A growing number of superannuation funds are shifting from traditional hedge funds to more liquid risk premia, alternative beta and multi-asset strategies as many absolute return–style managers have not met their requests for lower fees, more transparency and greater liquidity.
Cambridge Associates head of Australia and New Zealand Travis Schoenleber says that with banks no longer lending the way they used to, super funds are exploring private credit, including direct lending and opportunities offshore.
Schoenleber advises super funds on their absolute returns strategies.
He says private credit is becoming a more attractive alternative because of its better outcomes, lower fees, higher transparency and limited default risk compared with more traditional hedge fund offerings. “Private credit can provide a nice coupon of 300 to 400 basis points above cash, plus an additional upside ticker,” he says.
However, because the big end of town struggles to get sufficient scale in private credit, the pendulum is swinging back to small and medium-sized funds, he notes.
Robert Graham-Smith, a senior investment analyst at Mine Wealth + Wellbeing, expects to get better returns and diversification benefits from investing more of the industry fund’s $10 billion in assets in liquid alternatives. The fund is interested in multi-asset managers with a greater focus on idiosyncratic positions, as opposed to classic allocators.
These are expected to compete more effectively with hedge funds for capital because of a more attractive liquidity profile and lower fees. Graham-Smith is currently looking at managers that invest in a range of products across various markets with the potential for attractive CPI-plus return profiles over the medium term.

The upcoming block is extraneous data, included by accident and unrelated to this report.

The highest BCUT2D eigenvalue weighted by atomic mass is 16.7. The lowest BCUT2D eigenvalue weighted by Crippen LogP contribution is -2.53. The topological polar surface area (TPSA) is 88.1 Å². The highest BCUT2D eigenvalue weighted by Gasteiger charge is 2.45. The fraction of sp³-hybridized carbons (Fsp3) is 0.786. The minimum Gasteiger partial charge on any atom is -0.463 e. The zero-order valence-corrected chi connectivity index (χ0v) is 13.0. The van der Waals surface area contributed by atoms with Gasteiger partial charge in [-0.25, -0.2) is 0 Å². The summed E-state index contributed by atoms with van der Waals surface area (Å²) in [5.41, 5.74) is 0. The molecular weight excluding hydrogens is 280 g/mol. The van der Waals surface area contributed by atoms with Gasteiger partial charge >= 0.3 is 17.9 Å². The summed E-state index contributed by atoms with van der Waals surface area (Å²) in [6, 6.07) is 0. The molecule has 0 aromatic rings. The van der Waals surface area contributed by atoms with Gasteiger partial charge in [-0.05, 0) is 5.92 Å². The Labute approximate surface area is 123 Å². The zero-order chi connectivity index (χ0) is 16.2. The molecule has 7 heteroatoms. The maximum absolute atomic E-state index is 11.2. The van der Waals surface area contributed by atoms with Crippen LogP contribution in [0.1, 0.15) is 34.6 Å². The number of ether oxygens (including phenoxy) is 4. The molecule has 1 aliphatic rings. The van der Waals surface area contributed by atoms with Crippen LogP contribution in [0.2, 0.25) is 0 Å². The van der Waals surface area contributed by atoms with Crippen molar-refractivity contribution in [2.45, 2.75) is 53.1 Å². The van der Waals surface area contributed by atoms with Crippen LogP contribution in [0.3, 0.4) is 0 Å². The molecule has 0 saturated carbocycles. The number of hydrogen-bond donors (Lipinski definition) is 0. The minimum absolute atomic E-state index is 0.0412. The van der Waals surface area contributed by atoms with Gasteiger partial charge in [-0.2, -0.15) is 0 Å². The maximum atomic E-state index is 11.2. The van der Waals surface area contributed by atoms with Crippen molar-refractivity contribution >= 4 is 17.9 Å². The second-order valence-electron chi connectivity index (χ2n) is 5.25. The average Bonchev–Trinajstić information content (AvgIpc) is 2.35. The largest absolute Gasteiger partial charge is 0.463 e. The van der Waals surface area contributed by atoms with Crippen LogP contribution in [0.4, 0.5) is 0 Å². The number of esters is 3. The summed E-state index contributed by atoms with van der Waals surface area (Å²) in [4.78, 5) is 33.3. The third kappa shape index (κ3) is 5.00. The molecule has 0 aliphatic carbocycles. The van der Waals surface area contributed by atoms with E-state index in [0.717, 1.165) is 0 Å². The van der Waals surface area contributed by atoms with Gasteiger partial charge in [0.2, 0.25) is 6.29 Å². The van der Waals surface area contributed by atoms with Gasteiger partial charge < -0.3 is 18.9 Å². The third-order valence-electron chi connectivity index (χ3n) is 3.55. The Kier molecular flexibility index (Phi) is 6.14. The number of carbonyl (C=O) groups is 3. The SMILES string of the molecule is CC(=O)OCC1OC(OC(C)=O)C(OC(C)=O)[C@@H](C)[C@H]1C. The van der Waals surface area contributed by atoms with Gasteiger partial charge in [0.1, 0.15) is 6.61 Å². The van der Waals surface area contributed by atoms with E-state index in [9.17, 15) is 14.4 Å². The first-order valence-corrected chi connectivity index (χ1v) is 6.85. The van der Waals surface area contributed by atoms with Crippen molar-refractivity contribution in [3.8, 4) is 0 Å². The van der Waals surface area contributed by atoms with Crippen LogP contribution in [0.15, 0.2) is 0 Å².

Part of the balancing act, he adds, is determining how a portfolio manager is likely to handle distressed market conditions, and working out the role of a multi-asset fund strategy in a portfolio.
The Mine Wealth + Wellbeing investment team views any potential allocation as a competition for capital across the liquid absolute return part of the portfolio – in effect weighing up the diversification, return and risk characteristics for fees charged by hedge funds, other multi-asset products and alternative risk premia offers.
He cites long “core” European government bonds (Germany, Netherlands, Finland) versus short “peripheral” European government bonds (Italy, Spain, Portugal, Greece) as an example of a potential trade at the more idiosyncratic end of the spectrum.
While this investment could be executed via any number of instruments and time frames, he says this is just one example of a holding that some multi-asset funds, global macro hedge funds and global bond managers all could potentially own.